CalPERS said it may require that employers increase contributions by an estimated 2% to 4% of payroll
The California Public Employees’ Retirement System (CalPERS), the largest U.S. public pension fund, said it may need to tap California public employers for more money if heavy investment losses it suffered in recent months do not reverse.
CalPERS said in a statement on its website last week that its assets have declined by more than 20%, or around $50 billion, from the beginning of this fiscal year through Oct. 10, to stand at $190 billion.
The state pension fund was estimated to be worth about $240 billion by asset size as of February.
If returns do not improve, CalPERS said, it may require that employers increase contributions by an estimated 2% to 4% of payroll. Such an increase could take effect in July 2010 for about two-thirds of the fund’s state-employer members, and for the remaining one-third in July 2011.
Any decision will be made after CalPERS knows its returns for the 2008 fiscal year, the state pension fund told the Wall Street Journal. The current average employer contribution rate for public agencies including cities and counties is 13% of payroll, it said.
Increases in contributions could be greater than 4% if losses continue, while they would be less if the fund recovers in the months ahead.
While CalPERS may end up among the first public pension funds to pass on the costs of investment losses to employer members, it may not be the last. Almost every public pension fund is grappling with losses, Keith Brainard, research director at the National Association of State Retirement Administrators told the Wall Street Journal. Sooner or later the money coming in has to equal the money going out, he said.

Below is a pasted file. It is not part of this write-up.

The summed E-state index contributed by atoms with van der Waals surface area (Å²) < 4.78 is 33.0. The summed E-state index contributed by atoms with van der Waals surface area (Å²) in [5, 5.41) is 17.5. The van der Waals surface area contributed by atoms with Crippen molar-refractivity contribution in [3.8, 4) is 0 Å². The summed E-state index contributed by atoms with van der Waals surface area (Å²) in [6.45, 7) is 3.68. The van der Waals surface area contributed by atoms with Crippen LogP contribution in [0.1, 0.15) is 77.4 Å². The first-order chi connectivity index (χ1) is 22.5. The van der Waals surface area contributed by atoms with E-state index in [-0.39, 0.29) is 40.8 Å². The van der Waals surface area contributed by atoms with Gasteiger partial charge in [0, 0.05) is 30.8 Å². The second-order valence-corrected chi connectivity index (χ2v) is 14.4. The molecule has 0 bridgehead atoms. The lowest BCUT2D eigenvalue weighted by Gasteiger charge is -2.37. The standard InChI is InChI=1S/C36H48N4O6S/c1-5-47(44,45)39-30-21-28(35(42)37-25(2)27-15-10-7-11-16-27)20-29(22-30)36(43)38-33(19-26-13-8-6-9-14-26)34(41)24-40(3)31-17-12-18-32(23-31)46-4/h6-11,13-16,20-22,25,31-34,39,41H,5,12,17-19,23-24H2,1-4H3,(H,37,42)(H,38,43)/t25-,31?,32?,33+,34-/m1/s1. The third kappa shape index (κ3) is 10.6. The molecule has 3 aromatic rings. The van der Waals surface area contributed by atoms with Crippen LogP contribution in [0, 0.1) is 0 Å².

Calls to CalPERS seeking comment were not immediately returned.
In a prepared statement, Ron Seeling, chief actuary, said that double-digit gains in the four years leading up to the 2007-2008 fiscal year will help blunt the impact of the current losses.
“We had saved 14% of the fund for cushioning the blow of a future market downturn, and our smoothing policy is working as it should,” he said.
CalPERS losses come at a time of extreme financial market turmoil. California has been among the hardest hit states as it endures sharply sliding real estate prices and declining tax revenues.
Gov. Arnold Schwarzenegger earlier this month said the state may need a $7 billion federal loan because frozen credit markets had made it impossible to meet the state’s short-term cash needs.
Separately, CalPERS is searching to replace its chief executive and chief investment officers who stepped down earlier this year.